What does the AFUE rating of a furnace mean?
Monday, October 8, 2018
It’s a techno-acronym for a measurement of furnace efficiency that is monitored by the U.S. Department of Energy (DOE), and stands for Annual Furnace Utilization Efficiency. The rating is a percentage and, for example, a furnace with an 82% AFUE converts 82% of the fuel used into heat, with the other 18% wasted--typically up the flue and into the atmosphere.
The DOE mandated in 1992 that all furnaces sold in the U.S. must have a minimum AFUE of 78%, with mobile homes allowed a slightly reduced AFUE of 75%. Mid-range efficiency furnaces have an AFUE of 78 to 82%, and high efficiency systems are AFUE-rated at 88 to 97%. A high-efficiency gas furnace is easy to spot, because so much heat is extracted and the exhaust gases have been cooled-down enough that a white-plastic PVC pipe is used as a flue.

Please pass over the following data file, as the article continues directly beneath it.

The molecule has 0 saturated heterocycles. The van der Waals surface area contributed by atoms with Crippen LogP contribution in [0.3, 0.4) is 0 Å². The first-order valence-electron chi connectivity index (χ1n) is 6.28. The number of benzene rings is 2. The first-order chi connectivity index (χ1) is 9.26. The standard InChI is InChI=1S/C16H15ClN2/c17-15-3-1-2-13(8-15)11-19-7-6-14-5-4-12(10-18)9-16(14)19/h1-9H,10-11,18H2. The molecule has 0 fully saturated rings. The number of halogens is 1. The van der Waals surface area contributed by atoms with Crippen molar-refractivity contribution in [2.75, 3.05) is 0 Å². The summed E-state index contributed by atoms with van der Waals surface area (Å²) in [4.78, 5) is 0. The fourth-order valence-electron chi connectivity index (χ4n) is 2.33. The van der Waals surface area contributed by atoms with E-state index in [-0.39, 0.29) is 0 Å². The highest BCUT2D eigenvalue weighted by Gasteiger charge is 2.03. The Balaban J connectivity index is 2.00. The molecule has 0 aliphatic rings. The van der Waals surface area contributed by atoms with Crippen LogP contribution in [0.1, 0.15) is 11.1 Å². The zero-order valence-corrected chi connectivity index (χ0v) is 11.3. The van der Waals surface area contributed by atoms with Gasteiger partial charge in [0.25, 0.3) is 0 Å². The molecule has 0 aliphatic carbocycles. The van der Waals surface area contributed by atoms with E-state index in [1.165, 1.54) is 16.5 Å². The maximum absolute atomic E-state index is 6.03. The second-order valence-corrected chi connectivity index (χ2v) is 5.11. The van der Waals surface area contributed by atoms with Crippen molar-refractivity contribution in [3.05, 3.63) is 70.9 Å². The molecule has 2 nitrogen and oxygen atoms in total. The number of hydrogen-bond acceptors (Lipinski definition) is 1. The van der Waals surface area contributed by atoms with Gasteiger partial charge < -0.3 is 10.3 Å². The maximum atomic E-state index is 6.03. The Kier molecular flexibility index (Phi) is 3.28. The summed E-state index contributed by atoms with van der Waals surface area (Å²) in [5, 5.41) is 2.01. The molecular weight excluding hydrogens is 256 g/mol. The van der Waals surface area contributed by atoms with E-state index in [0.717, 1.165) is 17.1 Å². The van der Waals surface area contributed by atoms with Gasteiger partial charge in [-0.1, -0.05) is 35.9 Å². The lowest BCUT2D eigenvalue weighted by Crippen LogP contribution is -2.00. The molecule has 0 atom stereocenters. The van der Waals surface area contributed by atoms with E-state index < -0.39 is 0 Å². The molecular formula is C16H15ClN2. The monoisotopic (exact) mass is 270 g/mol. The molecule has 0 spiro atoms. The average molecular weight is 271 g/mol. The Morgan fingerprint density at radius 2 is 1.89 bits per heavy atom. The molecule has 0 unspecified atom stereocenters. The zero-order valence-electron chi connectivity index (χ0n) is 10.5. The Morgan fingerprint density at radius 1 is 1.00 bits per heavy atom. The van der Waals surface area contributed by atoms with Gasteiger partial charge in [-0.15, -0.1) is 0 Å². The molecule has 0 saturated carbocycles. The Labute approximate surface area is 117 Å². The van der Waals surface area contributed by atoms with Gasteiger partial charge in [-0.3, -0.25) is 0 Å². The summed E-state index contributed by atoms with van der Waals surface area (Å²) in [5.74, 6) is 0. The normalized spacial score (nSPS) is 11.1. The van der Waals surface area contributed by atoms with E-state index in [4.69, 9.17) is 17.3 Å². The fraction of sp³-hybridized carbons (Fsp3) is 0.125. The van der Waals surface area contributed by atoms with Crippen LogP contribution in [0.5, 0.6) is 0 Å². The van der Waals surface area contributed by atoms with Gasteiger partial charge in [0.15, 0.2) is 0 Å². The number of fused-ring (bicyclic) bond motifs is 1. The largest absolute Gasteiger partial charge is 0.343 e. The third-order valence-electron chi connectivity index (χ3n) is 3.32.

It’s important to note that the AFUE is a measure of fuel efficiency, not fuel usage. Also, the DOE’s calculation takes into account the on/off cycles and changes in load over the course of a heating season.
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To learn more about heating and air conditioning systems, see these other blog posts:
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